'A monumentous day': Waterloo Region begins vaccinating children between five and 11
Clinics in Waterloo Region started vaccinating children between the ages of five and 11 on Friday morning.
"It is a monumentous day," the region's medical officer of health, Dr. Hsiu-Li Wang, said at the weekly COVID-19 briefing.
Officials said they have booked approximately 10,500 appointments for children in that age group so far, and have about 20,000 appointments still available between now and Dec. 12. There are nearly 50,000 children in the five to 11 age range, meaning around 20 per cent have already booked appointments.
"The vaccine will help protect children from COVID-19," Dr. Wang said. "It will keep them in school and doing the activities they enjoy."
The vaccine rollout for children under 12 includes an Every Dose Counts event scheduled for Dec. 11 and 12 at Pinebush in Cambridge, with a goal of 6,000 doses administered over those two days.
"Staff at Pinebush are working hard to bring a festive spirit to the clinic that weekend, while extending the hours and bringing in extra staff to provide a fun experience while getting vaccinated," said Vickie Murray, the region's vaccine lead.
The region wants to get as many children vaccinated as possible before the holiday season.
Clinics have been updated to make them more kid-friendly, and Murray said there is more time between vaccine appointments for children.
All vaccine appointments must now be booked online for regional clinics. The children's vaccine is also available at pharmacies and primary care offices in the region.
CASES CONTINUE TO INCREASE LOCALLY
Dr. Wang said the region is still seeing a small, but steady increase in case counts, especially among the unvaccinated population. Waterloo Region's weekly case rate is 36 per 100,000 people, slightly higher than the provincial average of 30 cases per 100,000.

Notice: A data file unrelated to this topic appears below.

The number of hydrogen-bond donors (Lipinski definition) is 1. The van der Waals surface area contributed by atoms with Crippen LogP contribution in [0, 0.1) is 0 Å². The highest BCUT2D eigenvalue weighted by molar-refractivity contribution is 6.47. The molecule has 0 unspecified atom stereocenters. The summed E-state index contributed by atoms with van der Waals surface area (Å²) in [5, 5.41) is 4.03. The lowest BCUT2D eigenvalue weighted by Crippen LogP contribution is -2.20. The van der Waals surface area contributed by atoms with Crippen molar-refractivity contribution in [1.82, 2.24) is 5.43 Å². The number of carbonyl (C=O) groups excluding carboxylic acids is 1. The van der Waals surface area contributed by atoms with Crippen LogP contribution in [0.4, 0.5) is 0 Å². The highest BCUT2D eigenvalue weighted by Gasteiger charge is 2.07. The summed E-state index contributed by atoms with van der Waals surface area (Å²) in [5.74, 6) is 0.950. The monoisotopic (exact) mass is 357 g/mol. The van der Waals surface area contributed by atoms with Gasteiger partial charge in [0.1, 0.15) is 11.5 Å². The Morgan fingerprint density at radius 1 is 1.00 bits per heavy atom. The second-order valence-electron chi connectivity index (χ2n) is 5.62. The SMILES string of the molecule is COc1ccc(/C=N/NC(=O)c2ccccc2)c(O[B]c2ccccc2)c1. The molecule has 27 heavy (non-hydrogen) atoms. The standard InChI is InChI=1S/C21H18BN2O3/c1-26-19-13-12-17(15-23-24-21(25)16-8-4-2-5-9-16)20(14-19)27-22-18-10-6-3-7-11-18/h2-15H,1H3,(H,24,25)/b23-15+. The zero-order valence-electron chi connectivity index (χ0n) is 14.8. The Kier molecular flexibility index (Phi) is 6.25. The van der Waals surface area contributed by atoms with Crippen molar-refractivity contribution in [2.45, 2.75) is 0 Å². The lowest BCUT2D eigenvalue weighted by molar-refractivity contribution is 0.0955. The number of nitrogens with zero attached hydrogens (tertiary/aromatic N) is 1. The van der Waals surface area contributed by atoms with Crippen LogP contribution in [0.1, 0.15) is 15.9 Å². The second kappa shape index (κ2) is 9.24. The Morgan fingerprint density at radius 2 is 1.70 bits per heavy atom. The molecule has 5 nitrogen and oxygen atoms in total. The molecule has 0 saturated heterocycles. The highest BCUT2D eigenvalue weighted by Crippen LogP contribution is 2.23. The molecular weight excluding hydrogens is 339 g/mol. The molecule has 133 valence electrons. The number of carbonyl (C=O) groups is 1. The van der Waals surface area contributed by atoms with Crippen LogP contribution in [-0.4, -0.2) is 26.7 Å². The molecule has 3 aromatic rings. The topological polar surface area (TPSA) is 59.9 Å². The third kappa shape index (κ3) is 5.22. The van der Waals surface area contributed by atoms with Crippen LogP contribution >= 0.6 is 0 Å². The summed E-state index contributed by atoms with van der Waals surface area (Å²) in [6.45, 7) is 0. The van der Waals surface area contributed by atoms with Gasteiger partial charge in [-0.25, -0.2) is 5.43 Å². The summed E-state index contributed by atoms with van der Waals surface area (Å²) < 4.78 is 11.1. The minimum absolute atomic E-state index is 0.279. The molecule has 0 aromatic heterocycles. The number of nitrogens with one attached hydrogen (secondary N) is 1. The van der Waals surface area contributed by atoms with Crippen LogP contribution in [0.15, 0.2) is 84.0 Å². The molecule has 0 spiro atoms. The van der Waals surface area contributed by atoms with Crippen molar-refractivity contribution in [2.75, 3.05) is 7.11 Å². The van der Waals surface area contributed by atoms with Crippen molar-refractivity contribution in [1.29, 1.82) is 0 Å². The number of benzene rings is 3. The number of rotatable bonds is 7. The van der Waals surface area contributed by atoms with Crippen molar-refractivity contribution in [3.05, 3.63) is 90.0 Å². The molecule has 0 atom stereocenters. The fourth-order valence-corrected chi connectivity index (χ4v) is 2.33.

There has also been an increase in workplace and school outbreaks as local case counts rise.
"Delta is highly transmissible, in particular during the colder months when we are indoors," Dr. Wang said. "It will spread easily. When individual cases and outbreaks are detected then controlled, we should not see this as a failure on the part of individuals, many of whom are doing what they can to prevent transmission of COVID-19."
Instead, Dr. Wang said this is an indication that the system of detecting and managing COVID-19 cases is working.
"All these actions are effectively pushing back against Delta and will help us successfully overcome the pandemic in the longer term."
She continued to encourage residents to follow public health measures, even if they are fully vaccinated.
CONCERNS OVER NEWLY IDENTIFIED VARIANT
Regional Chair Karen Redman said she has been in contact with Premier Doug Ford's office to address concerns over the new B.1.1.529 variant detected in South Africa, Botswana and Hong Kong.
On Friday, Ford called on the federal government to ban all flights and passengers from countries linked to that new variant.
Dr. Wang stressed vaccines remain the best way to strengthen community immunity against the threat of new variants, using residents to get vaccinated as soon as possible.
GUIDANCE FOR THE HOLIDAYS
Dr. Wang encouraged people to keep gatherings small over the holiday season.
"Gatherings or events outdoors are safer than indoors," she said. "The fewer people who gather, the lower the risk of COVID transmission."
She reminded residents that indoor gatherings are capped at 25 people and outdoor gatherings can have a maximum of 100 people.
Dr. Wang also encouraged residents to only travel if they are fully vaccinated, and to follow all public health measures in place at their destinations.
"This will be the highest risk period of the year," she said. "Please do what you can to reduce the risk for yourselves and your loved ones."
Redman reported one enforcement action at Friday's update.
She said Grand River Transit security issued a $240 fine to a person at an ION stop for failing to wear a face covering.
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